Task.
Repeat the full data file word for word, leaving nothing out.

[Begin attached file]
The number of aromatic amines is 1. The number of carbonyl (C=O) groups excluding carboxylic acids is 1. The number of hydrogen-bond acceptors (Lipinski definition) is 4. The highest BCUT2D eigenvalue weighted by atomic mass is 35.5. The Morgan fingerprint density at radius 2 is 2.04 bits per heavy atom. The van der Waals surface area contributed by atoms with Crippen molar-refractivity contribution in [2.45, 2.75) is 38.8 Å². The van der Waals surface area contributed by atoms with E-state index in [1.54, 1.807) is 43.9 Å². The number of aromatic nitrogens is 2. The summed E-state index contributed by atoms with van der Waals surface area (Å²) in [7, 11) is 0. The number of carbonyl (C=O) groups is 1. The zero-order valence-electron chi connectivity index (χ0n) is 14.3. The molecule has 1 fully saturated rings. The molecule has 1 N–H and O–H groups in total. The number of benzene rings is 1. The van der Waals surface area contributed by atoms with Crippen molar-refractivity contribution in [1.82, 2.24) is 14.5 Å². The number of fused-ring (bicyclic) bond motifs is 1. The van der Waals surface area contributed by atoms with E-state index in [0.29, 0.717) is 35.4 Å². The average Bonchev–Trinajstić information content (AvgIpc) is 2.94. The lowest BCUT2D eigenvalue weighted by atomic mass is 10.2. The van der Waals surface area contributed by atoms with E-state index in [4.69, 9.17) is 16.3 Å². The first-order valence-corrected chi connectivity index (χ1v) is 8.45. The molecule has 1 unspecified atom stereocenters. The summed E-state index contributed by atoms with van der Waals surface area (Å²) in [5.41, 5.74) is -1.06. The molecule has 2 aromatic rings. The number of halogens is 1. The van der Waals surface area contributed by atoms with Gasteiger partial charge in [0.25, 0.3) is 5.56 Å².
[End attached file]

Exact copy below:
The number of aromatic amines is 1. The number of carbonyl (C=O) groups excluding carboxylic acids is 1. The number of hydrogen-bond acceptors (Lipinski definition) is 4. The highest BCUT2D eigenvalue weighted by atomic mass is 35.5. The Morgan fingerprint density at radius 2 is 2.04 bits per heavy atom. The van der Waals surface area contributed by atoms with Crippen molar-refractivity contribution in [2.45, 2.75) is 38.8 Å². The van der Waals surface area contributed by atoms with E-state index in [1.54, 1.807) is 43.9 Å². The number of aromatic nitrogens is 2. The summed E-state index contributed by atoms with van der Waals surface area (Å²) in [7, 11) is 0. The number of carbonyl (C=O) groups is 1. The zero-order valence-electron chi connectivity index (χ0n) is 14.3. The molecule has 1 fully saturated rings. The molecule has 1 N–H and O–H groups in total. The number of benzene rings is 1. The van der Waals surface area contributed by atoms with Crippen molar-refractivity contribution in [1.82, 2.24) is 14.5 Å². The number of fused-ring (bicyclic) bond motifs is 1. The van der Waals surface area contributed by atoms with E-state index in [0.29, 0.717) is 35.4 Å². The average Bonchev–Trinajstić information content (AvgIpc) is 2.94. The lowest BCUT2D eigenvalue weighted by atomic mass is 10.2. The van der Waals surface area contributed by atoms with E-state index in [4.69, 9.17) is 16.3 Å². The first-order valence-corrected chi connectivity index (χ1v) is 8.45. The molecule has 1 unspecified atom stereocenters. The summed E-state index contributed by atoms with van der Waals surface area (Å²) in [5.41, 5.74) is -1.06. The molecule has 2 aromatic rings. The number of halogens is 1. The van der Waals surface area contributed by atoms with Gasteiger partial charge in [0.25, 0.3) is 5.56 Å².